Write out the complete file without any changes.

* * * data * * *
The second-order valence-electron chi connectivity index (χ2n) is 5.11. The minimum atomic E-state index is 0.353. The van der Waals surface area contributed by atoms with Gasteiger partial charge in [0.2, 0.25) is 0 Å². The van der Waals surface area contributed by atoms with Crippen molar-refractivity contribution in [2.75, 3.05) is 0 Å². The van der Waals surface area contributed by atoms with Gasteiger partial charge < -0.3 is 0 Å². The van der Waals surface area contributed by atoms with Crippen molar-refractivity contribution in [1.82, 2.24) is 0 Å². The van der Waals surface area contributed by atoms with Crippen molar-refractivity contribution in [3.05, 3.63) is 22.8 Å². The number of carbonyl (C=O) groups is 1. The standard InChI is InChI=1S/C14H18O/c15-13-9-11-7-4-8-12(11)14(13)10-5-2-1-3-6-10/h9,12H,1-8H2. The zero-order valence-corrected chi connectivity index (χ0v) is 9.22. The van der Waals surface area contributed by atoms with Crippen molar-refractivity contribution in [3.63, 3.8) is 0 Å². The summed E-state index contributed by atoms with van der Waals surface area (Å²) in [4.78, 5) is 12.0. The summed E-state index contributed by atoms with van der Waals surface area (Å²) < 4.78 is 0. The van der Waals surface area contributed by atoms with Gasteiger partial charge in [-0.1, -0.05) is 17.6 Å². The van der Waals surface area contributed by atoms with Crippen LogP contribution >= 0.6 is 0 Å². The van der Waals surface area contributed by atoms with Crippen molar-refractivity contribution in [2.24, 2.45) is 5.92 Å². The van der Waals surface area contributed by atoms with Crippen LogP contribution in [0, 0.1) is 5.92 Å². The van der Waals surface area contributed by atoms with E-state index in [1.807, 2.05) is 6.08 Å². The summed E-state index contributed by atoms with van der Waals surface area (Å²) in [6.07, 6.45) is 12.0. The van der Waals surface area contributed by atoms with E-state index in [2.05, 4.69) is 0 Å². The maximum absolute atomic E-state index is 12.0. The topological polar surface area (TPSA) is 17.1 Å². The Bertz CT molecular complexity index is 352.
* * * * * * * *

The second-order valence-electron chi connectivity index (χ2n) is 5.11. The minimum atomic E-state index is 0.353. The van der Waals surface area contributed by atoms with Gasteiger partial charge in [0.2, 0.25) is 0 Å². The van der Waals surface area contributed by atoms with Crippen molar-refractivity contribution in [2.75, 3.05) is 0 Å². The van der Waals surface area contributed by atoms with Gasteiger partial charge < -0.3 is 0 Å². The van der Waals surface area contributed by atoms with Crippen molar-refractivity contribution in [1.82, 2.24) is 0 Å². The van der Waals surface area contributed by atoms with Crippen molar-refractivity contribution in [3.05, 3.63) is 22.8 Å². The number of carbonyl (C=O) groups is 1. The standard InChI is InChI=1S/C14H18O/c15-13-9-11-7-4-8-12(11)14(13)10-5-2-1-3-6-10/h9,12H,1-8H2. The zero-order valence-corrected chi connectivity index (χ0v) is 9.22. The van der Waals surface area contributed by atoms with Crippen molar-refractivity contribution in [3.63, 3.8) is 0 Å². The summed E-state index contributed by atoms with van der Waals surface area (Å²) in [4.78, 5) is 12.0. The summed E-state index contributed by atoms with van der Waals surface area (Å²) < 4.78 is 0. The van der Waals surface area contributed by atoms with Gasteiger partial charge in [-0.1, -0.05) is 17.6 Å². The van der Waals surface area contributed by atoms with Crippen LogP contribution >= 0.6 is 0 Å². The van der Waals surface area contributed by atoms with Crippen molar-refractivity contribution in [2.24, 2.45) is 5.92 Å². The van der Waals surface area contributed by atoms with Crippen LogP contribution in [0, 0.1) is 5.92 Å². The van der Waals surface area contributed by atoms with E-state index in [1.807, 2.05) is 6.08 Å². The summed E-state index contributed by atoms with van der Waals surface area (Å²) in [6.07, 6.45) is 12.0. The van der Waals surface area contributed by atoms with E-state index in [2.05, 4.69) is 0 Å². The maximum absolute atomic E-state index is 12.0. The topological polar surface area (TPSA) is 17.1 Å². The Bertz CT molecular complexity index is 352.